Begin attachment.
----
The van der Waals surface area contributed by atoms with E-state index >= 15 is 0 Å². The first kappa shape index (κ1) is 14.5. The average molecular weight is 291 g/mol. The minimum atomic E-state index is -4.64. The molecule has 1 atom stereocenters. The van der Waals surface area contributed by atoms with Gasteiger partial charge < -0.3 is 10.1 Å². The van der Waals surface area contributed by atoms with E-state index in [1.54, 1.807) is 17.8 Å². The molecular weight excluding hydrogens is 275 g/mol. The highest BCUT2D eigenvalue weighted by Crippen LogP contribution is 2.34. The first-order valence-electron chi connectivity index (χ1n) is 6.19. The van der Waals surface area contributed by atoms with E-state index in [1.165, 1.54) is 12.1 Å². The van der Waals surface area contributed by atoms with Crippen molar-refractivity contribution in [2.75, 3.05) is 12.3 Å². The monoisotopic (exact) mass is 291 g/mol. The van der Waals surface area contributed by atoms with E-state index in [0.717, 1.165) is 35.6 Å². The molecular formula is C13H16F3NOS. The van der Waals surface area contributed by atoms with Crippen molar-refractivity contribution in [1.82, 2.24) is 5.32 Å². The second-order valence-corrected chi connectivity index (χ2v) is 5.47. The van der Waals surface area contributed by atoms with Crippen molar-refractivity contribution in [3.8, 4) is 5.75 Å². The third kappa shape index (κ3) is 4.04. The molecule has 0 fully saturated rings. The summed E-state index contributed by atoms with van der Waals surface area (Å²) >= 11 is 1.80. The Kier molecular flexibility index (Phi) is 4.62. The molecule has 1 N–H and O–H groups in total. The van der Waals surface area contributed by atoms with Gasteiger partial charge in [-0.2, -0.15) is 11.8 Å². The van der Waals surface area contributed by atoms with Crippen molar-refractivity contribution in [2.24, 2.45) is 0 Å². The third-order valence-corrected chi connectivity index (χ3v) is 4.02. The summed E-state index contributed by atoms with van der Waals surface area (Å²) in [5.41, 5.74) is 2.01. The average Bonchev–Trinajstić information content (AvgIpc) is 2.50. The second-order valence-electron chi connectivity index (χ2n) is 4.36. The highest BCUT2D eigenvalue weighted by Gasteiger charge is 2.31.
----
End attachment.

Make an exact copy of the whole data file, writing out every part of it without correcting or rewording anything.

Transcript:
The van der Waals surface area contributed by atoms with E-state index >= 15 is 0 Å². The first kappa shape index (κ1) is 14.5. The average molecular weight is 291 g/mol. The minimum atomic E-state index is -4.64. The molecule has 1 atom stereocenters. The van der Waals surface area contributed by atoms with Gasteiger partial charge < -0.3 is 10.1 Å². The van der Waals surface area contributed by atoms with E-state index in [1.54, 1.807) is 17.8 Å². The molecular weight excluding hydrogens is 275 g/mol. The highest BCUT2D eigenvalue weighted by Crippen LogP contribution is 2.34. The first-order valence-electron chi connectivity index (χ1n) is 6.19. The van der Waals surface area contributed by atoms with E-state index in [1.165, 1.54) is 12.1 Å². The van der Waals surface area contributed by atoms with Crippen molar-refractivity contribution in [2.75, 3.05) is 12.3 Å². The monoisotopic (exact) mass is 291 g/mol. The van der Waals surface area contributed by atoms with E-state index in [0.717, 1.165) is 35.6 Å². The molecular formula is C13H16F3NOS. The van der Waals surface area contributed by atoms with Crippen molar-refractivity contribution in [1.82, 2.24) is 5.32 Å². The second-order valence-corrected chi connectivity index (χ2v) is 5.47. The van der Waals surface area contributed by atoms with Crippen molar-refractivity contribution in [3.8, 4) is 5.75 Å². The third kappa shape index (κ3) is 4.04. The molecule has 0 fully saturated rings. The summed E-state index contributed by atoms with van der Waals surface area (Å²) >= 11 is 1.80. The Kier molecular flexibility index (Phi) is 4.62. The molecule has 1 N–H and O–H groups in total. The van der Waals surface area contributed by atoms with Gasteiger partial charge in [-0.2, -0.15) is 11.8 Å². The van der Waals surface area contributed by atoms with Crippen molar-refractivity contribution in [2.24, 2.45) is 0 Å². The third-order valence-corrected chi connectivity index (χ3v) is 4.02. The summed E-state index contributed by atoms with van der Waals surface area (Å²) in [5.41, 5.74) is 2.01. The average Bonchev–Trinajstić information content (AvgIpc) is 2.50. The second-order valence-electron chi connectivity index (χ2n) is 4.36. The highest BCUT2D eigenvalue weighted by Gasteiger charge is 2.31.